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..he apologised for his comments, then the proceedings against him will be withdrawn.

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Tan Elaine

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Attorney General's Chambers yesterday told Mr Li that if he apologised for his comments, then the proceedings against him will be withdrawn. Mr Li has not done so," she added.

Can 'apologised' and 'will' be used together in the first sentence above? (The above is from a local newspaper.)

Thanks.
 
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Roman55

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I would prefer, 'if he apologised... the proceedings against him would be withdrawn.'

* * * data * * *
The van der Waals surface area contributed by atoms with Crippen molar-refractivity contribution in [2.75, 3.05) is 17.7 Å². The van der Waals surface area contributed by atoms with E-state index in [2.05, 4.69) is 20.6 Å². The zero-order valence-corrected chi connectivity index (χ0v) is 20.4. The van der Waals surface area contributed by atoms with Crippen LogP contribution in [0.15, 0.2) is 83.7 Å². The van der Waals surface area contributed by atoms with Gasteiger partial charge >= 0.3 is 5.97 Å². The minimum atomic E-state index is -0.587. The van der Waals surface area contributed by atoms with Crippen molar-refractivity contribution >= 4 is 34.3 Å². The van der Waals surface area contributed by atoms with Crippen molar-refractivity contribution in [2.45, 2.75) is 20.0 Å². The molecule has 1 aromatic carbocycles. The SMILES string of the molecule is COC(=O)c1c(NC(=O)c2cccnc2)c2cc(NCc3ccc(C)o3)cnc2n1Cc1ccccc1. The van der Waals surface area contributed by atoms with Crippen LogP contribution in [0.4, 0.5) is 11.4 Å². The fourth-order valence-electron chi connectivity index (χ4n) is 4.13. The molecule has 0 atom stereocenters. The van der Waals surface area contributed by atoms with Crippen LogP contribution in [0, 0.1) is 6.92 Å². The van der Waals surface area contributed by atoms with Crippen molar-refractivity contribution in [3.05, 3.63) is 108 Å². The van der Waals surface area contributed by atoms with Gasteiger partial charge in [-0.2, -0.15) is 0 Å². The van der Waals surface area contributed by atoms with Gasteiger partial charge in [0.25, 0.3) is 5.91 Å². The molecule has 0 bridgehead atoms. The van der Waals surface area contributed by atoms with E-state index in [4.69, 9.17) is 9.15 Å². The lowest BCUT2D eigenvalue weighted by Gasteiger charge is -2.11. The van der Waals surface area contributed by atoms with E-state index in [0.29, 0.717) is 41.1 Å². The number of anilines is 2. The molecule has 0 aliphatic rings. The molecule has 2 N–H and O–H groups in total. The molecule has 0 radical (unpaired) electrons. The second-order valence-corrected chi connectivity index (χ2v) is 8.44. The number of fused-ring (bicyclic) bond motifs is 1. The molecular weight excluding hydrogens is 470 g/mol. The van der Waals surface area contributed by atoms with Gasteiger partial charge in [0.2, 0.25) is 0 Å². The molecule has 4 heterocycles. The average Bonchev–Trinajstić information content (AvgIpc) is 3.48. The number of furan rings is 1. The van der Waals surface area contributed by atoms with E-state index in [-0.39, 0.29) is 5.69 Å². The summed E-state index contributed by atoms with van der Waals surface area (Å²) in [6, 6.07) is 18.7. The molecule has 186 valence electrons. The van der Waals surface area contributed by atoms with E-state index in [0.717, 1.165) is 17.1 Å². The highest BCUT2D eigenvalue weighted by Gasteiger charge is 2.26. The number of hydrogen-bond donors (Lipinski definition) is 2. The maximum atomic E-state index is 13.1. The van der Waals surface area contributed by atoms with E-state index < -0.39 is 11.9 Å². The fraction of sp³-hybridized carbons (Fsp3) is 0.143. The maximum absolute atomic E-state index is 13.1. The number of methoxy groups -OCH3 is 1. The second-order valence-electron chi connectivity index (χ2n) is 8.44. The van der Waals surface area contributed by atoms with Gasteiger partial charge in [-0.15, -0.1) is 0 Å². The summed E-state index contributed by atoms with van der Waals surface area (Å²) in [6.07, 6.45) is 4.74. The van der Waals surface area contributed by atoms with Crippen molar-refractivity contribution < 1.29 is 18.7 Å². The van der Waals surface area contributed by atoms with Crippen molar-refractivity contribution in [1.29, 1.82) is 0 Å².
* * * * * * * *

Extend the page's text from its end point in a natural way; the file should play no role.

I take it that the Attorney General is called Chambers. If that is the case there should not be an apostrophe s on General. If this was a decision emanating from the Attorney General's chambers (unlikely) then chambers would not be capitalized. Either you have misquoted the paper or the paper is not proofread before going to print.
 

probus

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No. The sequence of tenses is wrong.

If he apologized ... would be withdrawn
If he apologizes ... will be withdrwn

are both correct, and equivalent in meaning.

Apologized ... will is incorrect.
 
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